The Court of Appeal acknowledged that “service charge” is an indefinite term with several meanings, depending on the context. The court also noted that simply labeling something as a “service charge” rarely depicts the true nature of the charge, particularly since the terms “tip,” “gratuity,” and “service charge” are often used interchangeably.
The trial court based its decision to dismiss the complaint on two cases—Searle v. Wyndham Int'l, Inc. (2002) 102 Cal.App.4th 1327 (“Searle”) and Garcia v. Four Points Sheraton LAX (2010) 188 Cal.App.4th 364 (“Garcia”). Thus, the Court of Appeal felt compelled to further examine the decisions.
Searle involved a hotel that added a 17 percent “service charge” to all room service orders. The hotel then remitted the entirety of the service charge to its employees who delivered the room service. The plaintiff in Searle alleged that the hotel engaged in deceptive business practices, in part, because the hotel did not disclose to customers that the service charge was a gratuity paid to the servers and compelled customers to pay a gratuity that should be voluntary. The court rejected the premise of the plaintiff's argument that because the service charge was paid entirely to the servers that it should be considered a gratuity. The court found that because the service charge was mandatory and the hotel had discretion to do what it pleased with the premium, the service charge could not be considered a gratuity.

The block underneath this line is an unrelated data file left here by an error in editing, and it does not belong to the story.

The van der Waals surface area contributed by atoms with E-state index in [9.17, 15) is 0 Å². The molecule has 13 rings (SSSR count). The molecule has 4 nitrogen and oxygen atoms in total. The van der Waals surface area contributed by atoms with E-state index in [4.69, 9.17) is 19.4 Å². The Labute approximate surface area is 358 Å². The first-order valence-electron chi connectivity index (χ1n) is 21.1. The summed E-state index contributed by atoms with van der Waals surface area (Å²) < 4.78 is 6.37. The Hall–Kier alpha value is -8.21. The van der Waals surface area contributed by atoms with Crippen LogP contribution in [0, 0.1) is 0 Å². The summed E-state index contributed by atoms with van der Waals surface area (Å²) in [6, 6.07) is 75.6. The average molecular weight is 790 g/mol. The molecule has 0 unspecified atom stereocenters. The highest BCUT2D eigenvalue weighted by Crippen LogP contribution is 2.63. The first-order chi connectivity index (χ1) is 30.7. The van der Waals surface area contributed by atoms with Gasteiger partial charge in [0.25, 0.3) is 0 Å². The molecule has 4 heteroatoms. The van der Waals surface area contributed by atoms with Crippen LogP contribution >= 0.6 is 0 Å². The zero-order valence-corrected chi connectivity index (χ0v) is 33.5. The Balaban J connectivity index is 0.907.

In Garcia, a city ordinance required certain hotels to remit mandatory service charges to the employees who provided the services for which the charge was imposed. The plaintiffs were service workers in hotels who alleged that their employers did not pay them the entire amount of the service charges collected. The court rejected the hotels' argument that the state gratuity law preempted the local ordinance, finding that the state law did not address service charges. Indeed, the court noted that a service charge under the local ordinance was better understood as a charge imposed in lieu of a gratuity. The court further explained that a service charge is a designated amount collected by a hotel as part of the actual amount due for services rendered, rather than an amount “over and above the amount due.” Therefore, according to the court in Garcia, “a service charge by definition is not a gratuity.”